WASHINGTON – Mandiant says it was able to track an extensive hacking campaign back to the Chinese military in part by exploiting China’s own Web restrictions.
China’s “Great Firewall” blocks Web access to, among other things, Facebook and Twitter. People in China can get around the firewall, and very Web-savvy Chinese often do, by using Virtual Private Networks. But Chinese hackers already have access to what is presumably an extremely sophisticated VPN: the very servers they use for their foreign hacking.
This is where the hackers may have gotten into trouble. To be totally safe, they would log out of the servers used for cyber-attacks before logging into a separate, more low-key VPN that they could use to access U.S.-based social media sites.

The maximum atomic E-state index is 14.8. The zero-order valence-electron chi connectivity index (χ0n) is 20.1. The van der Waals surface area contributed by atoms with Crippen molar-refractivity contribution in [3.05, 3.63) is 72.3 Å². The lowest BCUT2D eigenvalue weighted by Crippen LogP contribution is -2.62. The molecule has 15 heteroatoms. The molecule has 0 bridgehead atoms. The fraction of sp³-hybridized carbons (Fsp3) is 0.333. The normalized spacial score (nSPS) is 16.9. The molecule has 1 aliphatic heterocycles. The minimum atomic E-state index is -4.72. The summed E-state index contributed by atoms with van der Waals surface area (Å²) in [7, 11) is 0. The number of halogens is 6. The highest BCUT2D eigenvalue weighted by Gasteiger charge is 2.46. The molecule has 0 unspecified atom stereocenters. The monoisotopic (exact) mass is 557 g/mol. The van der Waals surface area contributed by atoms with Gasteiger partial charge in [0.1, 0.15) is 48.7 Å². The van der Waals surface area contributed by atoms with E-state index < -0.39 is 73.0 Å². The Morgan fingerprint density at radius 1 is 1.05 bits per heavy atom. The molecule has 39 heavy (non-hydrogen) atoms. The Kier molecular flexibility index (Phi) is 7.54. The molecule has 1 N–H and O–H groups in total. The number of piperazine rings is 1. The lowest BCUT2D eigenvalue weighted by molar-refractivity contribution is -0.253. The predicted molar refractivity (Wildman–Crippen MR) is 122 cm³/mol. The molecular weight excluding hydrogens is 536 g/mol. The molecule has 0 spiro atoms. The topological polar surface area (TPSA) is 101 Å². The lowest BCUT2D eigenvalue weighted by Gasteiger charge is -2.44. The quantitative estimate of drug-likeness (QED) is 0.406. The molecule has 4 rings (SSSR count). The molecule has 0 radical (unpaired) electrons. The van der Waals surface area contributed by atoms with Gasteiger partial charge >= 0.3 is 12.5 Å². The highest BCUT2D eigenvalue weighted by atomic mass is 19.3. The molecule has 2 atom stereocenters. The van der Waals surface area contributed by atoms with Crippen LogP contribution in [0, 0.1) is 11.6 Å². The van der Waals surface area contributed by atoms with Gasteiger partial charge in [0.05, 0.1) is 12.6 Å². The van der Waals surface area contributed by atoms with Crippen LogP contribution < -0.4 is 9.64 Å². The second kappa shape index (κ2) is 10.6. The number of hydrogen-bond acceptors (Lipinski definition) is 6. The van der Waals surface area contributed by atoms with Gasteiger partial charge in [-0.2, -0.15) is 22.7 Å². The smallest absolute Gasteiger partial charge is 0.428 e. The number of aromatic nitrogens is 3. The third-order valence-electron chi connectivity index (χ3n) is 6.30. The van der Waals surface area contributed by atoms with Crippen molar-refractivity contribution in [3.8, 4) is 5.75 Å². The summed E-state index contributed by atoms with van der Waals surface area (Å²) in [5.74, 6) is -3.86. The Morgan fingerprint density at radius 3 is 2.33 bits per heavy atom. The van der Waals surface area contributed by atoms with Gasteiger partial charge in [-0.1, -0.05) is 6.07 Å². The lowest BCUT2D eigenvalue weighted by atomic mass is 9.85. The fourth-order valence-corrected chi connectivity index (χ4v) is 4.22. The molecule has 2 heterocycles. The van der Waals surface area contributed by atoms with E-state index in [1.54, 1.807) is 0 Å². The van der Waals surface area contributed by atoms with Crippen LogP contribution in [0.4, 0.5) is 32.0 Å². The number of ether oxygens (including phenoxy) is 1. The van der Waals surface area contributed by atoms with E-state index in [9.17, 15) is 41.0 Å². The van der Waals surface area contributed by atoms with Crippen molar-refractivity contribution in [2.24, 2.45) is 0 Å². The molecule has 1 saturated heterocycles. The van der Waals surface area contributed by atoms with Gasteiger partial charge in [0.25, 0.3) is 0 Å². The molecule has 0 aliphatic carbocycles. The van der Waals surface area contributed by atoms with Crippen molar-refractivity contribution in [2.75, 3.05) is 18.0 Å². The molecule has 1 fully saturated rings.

Instead of following that procedure, according to Mandiant’s report, some of the hackers got lazy: “The easiest way for them to log into Facebook and Twitter is directly from their attack infrastructure. Once noticed, this is an effective way to discover their real identities.”
When the hacker uses the “attack” servers to log in to Twitter or Facebook, he or she unintentionally links the espionage servers with specific Facebook and Twitter accounts — in other words, with specific human beings.